Scotts Run Loop Hike on the Potomac Heritage Trail

This Scotts Run loop hike includes a cliffside view, a scenic waterfall, and a nice, somewhat challenging stretch of the Potomac Heritage Trail, close to Washington DC. It’s an interesting hike year-round but is likely to be muddy and slippery after heavy rains and melting snow. Scotts Run is one of our favorite fall hikes in Virginia, with beautiful foliage views in the woods and by the river.

Scotts Run loop hike includes a cliffside view, scenic waterfall, and a nice, somewhat challenging stretch of the Potomac Heritage Trail in Virginia, close to DC.

Scotts Run Nature Preserve is a popular stop for joggers, hikers, dog walkers, and families looking for a pretty waterfall not far from DC. The park is accessible from two parking lots along Georgetown Pike, just west of the 495 beltway, on the Virginia side of the American Legion Bridge.

Scotts Run Nature Preserve sign

Scotts Run Loop Trail Route

Most people park in the larger of the two lots and take the direct route down to the waterfall on the River Trail, then return on the same trail. This is a perfectly nice short hike (about 2 miles out and back), but it misses the quieter, scenic trail and views along the Potomac River.

crossing stream Scotts Run waterfall
Scotts Run waterfall

If you have the time, we highly recommend a roughly 3-mile loop that starts at the eastern parking lot (SN3 on the map below), follows a segment of the Potomac Heritage Trail (the PHT is the light blue trail), then returns to the starting point via the Parking Lot Connector Trail (the purple trail). The trails are fairly well marked, but print a copy of this Fairfax County Park Authority map to track the connecting points.

Scotts Run trail map, credit: Fairfax County Gov
Scotts Run trail map, credit: Fairfax County Park Authority

For this loop, we prefer to start from the smaller, eastern parking lot, but you can start from the larger lot if you prefer. From the eastern lot, head north on the wide, yellow-blazed Stubblefield Falls Overlook Trail. Turn right on the blue trail when they intersect and follow it until you are almost out of the park. Turn left on a short connector to join the Potomac Heritage Trail.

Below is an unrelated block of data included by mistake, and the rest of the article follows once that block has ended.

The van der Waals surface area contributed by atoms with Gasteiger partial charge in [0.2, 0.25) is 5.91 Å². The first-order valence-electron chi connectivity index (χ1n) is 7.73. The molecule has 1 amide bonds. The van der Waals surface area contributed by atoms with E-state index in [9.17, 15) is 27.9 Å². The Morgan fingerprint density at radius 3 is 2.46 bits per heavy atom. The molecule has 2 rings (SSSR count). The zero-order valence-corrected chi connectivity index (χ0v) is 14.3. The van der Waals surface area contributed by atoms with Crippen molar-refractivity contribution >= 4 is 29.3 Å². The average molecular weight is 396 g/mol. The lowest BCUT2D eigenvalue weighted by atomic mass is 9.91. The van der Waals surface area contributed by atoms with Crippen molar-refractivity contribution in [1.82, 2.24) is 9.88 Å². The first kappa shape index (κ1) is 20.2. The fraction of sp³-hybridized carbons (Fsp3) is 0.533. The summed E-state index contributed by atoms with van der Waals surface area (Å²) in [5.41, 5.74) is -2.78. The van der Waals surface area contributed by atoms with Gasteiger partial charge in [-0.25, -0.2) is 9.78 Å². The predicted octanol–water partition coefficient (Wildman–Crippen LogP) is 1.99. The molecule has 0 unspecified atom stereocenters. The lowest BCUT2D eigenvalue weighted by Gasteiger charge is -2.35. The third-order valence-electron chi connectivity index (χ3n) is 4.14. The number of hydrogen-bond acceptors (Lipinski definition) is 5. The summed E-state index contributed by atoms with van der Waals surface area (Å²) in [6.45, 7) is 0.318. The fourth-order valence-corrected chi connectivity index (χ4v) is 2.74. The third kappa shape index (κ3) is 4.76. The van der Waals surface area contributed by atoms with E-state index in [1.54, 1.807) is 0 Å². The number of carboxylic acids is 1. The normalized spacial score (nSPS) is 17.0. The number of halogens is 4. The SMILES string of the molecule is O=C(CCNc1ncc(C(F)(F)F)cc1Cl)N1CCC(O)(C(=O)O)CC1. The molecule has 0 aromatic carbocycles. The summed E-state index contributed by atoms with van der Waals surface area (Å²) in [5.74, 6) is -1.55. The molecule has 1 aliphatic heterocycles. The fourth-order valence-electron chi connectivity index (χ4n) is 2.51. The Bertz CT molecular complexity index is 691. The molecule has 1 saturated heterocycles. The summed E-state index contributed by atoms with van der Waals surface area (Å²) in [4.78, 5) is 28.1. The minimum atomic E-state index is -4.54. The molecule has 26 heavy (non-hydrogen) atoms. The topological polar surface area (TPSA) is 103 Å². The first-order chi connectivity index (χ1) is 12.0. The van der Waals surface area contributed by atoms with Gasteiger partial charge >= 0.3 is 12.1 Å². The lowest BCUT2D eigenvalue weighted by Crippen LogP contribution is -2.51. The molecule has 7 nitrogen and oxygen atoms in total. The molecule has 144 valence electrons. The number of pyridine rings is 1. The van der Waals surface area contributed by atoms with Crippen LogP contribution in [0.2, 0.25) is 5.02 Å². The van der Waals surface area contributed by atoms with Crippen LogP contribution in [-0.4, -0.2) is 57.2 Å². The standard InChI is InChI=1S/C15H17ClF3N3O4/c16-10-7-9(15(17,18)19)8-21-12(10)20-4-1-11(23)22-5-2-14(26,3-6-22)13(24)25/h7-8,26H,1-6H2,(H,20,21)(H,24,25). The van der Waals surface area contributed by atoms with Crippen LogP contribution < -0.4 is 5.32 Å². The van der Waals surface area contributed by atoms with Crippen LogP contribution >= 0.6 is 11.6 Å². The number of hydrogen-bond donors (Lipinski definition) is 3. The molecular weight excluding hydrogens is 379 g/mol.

Stubblefield Falls Trail Scotts Run loop hike
Stubblefield Falls Trail Scotts Run loop hike

Since the park is near busy 495, you’ll likely hear steady road noise as you walk, reminding you that the city is not far away. The wooded trails are nice though, and the noise of the river eventually replaces the road noise.

The PHT turns left, climbing a bluff above the river, but you can head down to the water for a look at the American Legion Bridge before continuing up the trail.

American Legion Bridge from PHT Scotts Run
American Legion Bridge from PHT Scotts Run

From here to the overlook you’ll follow an often steep, rocky, and narrow trail that can be tricky to navigate, especially when the rocks are slippery. We wouldn’t recommend this segment for young children or people with a fear of heights, but the challenging terrain is what makes this a fun and less used trail

Rock outcropping PHT Scotts Run loop hike
Rock outcropping PHT Scotts Run loop hike

After climbing along the bluff you’ll reach a rocky outcropping called the Stubblefield Falls Overlook. The Stubblefield Falls stretch across the Potomac, a class III rapid rather than a traditional waterfall.